Difference Between Murder And Culpable Homicide - Crime - India (2023)

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The term "Murder" traces its origin form the Germanicword "morth" which means secret killing. Murder meanswhen one person is killed by another person or a group of personswho have a pre-determined intention to end life of the former. Anoffence will not amount to 'Murder' unless it includes anoffence which falls under the definition of culpable homicide asper the definition of 'Murder' under IPC. All murders areculpable homicide but all homicides are not murders. Section 299and Section 300 of Indian Penal Code deal with murder.


The word homicide is supposedly derived from Latin where"homo" means man and "cida" means killing.Thus, homicide means the killing of a man by a man. Homicide can belawful or unlawful. Culpable homicide is punishable by law and isfurther divided into two categories:

  • Culpable homicide amounting to murder
  • Culpable homicide not amounting to murder


Section 300 of the IPC reads as follows: 300. Murder.—Except in the cases hereinafter excepted, culpable homicideis murder, if the act by which the death is caused is done with theintention of causing death, or—

(Secondly) —If it is done with the intention of causingsuch bodily injury as the offender knows to be likely to cause thedeath of the person to whom the harm is caused, or—

(Thirdly) —If it is done with the intention of causingbodily injury to any person and the bodily injury intended to beinflicted is sufficient in the ordinary course of nature to causedeath, or—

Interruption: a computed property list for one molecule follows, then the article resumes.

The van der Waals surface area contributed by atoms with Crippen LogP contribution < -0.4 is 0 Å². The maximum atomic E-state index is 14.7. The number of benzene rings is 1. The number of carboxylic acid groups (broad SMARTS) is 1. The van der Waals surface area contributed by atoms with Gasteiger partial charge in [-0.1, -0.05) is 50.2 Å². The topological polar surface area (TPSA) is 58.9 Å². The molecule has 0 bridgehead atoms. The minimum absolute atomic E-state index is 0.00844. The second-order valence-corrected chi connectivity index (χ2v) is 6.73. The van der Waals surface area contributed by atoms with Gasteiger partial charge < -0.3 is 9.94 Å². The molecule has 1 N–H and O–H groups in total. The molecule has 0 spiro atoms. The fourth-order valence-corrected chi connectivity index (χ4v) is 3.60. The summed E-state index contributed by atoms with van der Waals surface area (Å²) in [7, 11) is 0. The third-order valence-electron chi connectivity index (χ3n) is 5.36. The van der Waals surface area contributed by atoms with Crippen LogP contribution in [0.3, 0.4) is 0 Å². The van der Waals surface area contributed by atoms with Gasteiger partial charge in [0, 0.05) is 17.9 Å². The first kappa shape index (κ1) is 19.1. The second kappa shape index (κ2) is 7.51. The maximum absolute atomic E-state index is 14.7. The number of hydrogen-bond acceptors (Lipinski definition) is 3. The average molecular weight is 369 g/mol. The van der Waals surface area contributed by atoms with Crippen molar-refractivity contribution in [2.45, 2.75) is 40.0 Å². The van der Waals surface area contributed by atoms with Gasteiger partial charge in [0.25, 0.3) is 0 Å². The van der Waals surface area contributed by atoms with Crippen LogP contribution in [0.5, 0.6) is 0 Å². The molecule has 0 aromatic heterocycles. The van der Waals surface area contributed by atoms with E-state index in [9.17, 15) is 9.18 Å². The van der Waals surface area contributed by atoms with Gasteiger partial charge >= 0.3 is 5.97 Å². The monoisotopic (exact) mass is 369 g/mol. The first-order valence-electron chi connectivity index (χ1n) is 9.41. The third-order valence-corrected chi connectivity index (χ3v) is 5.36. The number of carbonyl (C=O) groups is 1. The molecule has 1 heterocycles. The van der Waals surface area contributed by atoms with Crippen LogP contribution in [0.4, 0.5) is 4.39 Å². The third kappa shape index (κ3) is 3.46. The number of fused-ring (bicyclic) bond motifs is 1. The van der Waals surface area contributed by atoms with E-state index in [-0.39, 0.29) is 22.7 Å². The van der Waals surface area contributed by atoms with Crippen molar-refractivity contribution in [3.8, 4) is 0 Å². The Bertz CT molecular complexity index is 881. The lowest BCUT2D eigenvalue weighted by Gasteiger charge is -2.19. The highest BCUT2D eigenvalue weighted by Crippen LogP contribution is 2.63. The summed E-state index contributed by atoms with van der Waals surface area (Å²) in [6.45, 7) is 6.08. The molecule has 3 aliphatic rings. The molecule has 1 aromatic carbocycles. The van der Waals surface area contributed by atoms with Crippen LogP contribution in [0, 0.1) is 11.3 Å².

(Fourthly) —If the person committing the act knows that itis so imminently dangerous that it must, in all probability, causedeath or such bodily injury as is likely to cause death, andcommits such act without any excuse for incurring the risk ofcausing death or such injury as aforesaid.

If we analyse the definition under Section 300 of the IPC,culpable homicide is considered as murder if:

  • The act is committed with an intention tocause death.
  • The act is done with the intention of causingsuch bodily injury for which the offender hasknowledge that it would result indeath.
  • The person has the knowledge that his act isdangerous and would cause deathor bodily injury but still commits the act, this would amount tomurder.


(Video) Culpable Homicide and Murder | Indian Penal Code | Section 299 and 300

  • Causing death: There should be an intention ofcausing death
  • Doing an act: There should be an intention tocause such bodily injury that is likely to cause death or
  • The act must be done with the knowledge thatthe act is likely to cause the death of another.


  • A shoots B with an intention of killing him. As a result, Bdies, murder is committed by A.
  • D intentionally gives a sword-cut to C that is sufficient tocause death of anyone in the ordinary course of nature. As aconsequence, C dies. Here, D is guilty of murder though he did notintend to cause C's death.


Section 299 of IPC reads as follows: